To this end, it’s worth exploring how activism can be effectively carried out, and how people can be convinced to join in the conversation. But there is a fine line between asking how this can be achieved, and using excuses that social justice is ‘inaccessible’ or ‘intimidating’ or ‘for Western-educated liberal elites only’ as an excuse for inaction. 

Right now, we (by which I mean any kind of majority group; yes, I do mean Chinese people) do far too much of the latter.

For starters, there are many routes to learning about racism and social justice—and none of them require a ‘liberal Western elite education’.

“There are a ton of free resources out there and that’s what I learnt from before I left Singapore,” Ruby Thiagarajan, an activist and the editor of Mynah magazine, tells me over text.

She attended The School of the Arts (SOTA) before going to university abroad, but her ‘awakening’ began before she left Singapore or encountered such topics in school.

“My parents aren’t activists, and they have no liberal arts or humanities background, so I don’t think I got exposure to it at home,” she tells me.  

“Maybe some people discover their interest for social justice while in the arts/humanities, but for me it was the other way around. I was interested in social justice issues before I entered SOTA. It was a great environment to explore these things, but it definitely wasn’t a bubble.”

She credits watching Live 8 on TV as helping catalyse the realisation that she cared about social justice issues, from which she moved on to “clicking around on [her] own” and subscribing to Reddit boards like Two X Chromosomes. While at university, she started a campus feminist discussion group for participants to explore topics in a non-judgemental environment. 

But much as a university education (particularly in the arts, humanities, and social sciences) encourages the study of such issues, it’s by no means a prerequisite for taking an interest in them. 

There is now so much material online—commentaries, videos, news articles, social media posts, and the like, with views from all ends of the spectrum—that no one, short of being in a decades-long coma, has an excuse for not having encountered such topics. Between those and offline avenues, like talking to friends, there are more than enough resources for anyone to take charge of their own learning. 

Take Visakan Veerasamy, whose plain-spoken commentaries you might have seen floating around: “I didn’t go to uni, just picked up the language organically from conversations around me. Twitter/Facebook, friends, news, etc … Anything I wasn’t sure of, just Google lor.”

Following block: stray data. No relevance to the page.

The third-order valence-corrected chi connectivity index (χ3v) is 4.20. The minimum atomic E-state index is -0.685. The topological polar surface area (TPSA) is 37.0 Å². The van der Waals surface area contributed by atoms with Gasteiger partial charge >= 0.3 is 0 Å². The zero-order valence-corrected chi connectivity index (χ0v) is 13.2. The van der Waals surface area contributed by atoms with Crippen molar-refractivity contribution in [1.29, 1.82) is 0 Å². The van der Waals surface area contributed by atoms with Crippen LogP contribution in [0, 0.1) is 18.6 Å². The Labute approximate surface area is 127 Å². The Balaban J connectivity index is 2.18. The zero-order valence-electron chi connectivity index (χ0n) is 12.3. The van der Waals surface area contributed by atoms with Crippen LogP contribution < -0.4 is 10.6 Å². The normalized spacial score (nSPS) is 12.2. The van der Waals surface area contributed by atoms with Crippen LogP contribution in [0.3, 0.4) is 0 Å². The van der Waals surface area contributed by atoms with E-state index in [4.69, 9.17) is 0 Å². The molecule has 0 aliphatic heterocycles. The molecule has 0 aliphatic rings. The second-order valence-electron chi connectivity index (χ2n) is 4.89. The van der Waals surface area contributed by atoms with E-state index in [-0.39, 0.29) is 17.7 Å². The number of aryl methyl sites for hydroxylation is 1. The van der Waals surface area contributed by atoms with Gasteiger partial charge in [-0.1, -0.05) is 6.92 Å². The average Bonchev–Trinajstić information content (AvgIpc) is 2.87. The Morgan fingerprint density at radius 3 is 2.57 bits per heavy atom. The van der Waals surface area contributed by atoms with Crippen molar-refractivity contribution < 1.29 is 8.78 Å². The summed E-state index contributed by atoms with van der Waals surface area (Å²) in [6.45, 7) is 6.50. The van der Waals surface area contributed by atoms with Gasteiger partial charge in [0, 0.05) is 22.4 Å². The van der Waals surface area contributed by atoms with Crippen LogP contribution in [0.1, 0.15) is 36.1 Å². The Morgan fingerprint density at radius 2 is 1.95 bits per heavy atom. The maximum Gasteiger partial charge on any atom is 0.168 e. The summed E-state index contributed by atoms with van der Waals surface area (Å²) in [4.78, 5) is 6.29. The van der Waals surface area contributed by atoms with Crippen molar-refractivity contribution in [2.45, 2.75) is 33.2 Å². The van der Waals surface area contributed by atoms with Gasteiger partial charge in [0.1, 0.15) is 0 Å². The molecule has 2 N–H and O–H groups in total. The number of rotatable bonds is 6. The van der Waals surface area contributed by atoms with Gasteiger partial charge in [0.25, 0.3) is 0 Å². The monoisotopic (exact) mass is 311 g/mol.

In other words: no, not having formally studied these concepts is not an excuse. 

There’s also no need to belabour the point that social justice terminology can be inaccessible. It’s true that terms like ‘intersectionality’ can be alienating, and conversations around social justice should avoid academic language and be had as plainly as possible.

This being said, Ruby explains, “There’s never been a rule to say that conversations around social justice need to involve big words or academic concepts. Some people do, and they’re usually writers or scholars and they have a place in the discourse, but nobody is asking for everyone to be part of that world.”

(And, as Visakan put it, “Don’t talk like some intimidating, condescending smartass.”)

But ultimately, to criticise minorities and activists for not being more convincing is to miss the point—and it’s a mistake I made myself, in the course of conceiving this piece, until Ruby and Visakan showed me otherwise.

Discussions about communications strategy are one thing, but it’s essentially victim-blaming to say that racism persists because activists are not making their case more persuasively (or ‘nicely’). It persists because people don’t care enough to do something about it. 

Social justice, at its heart, is grounded in the belief that no one group—whether based on race, gender, sexual orientation, or any other marker—is better than another, and that everyone deserves fair and equal treatment. 

It’s something everyone has an interest in, and the view that it needs smarts or special resources or a Western university education or exceptional confidence to participate in it is not only flawed, but dangerous. As long as majority groups use these as excuses for our own spinelessness, nothing will ever change.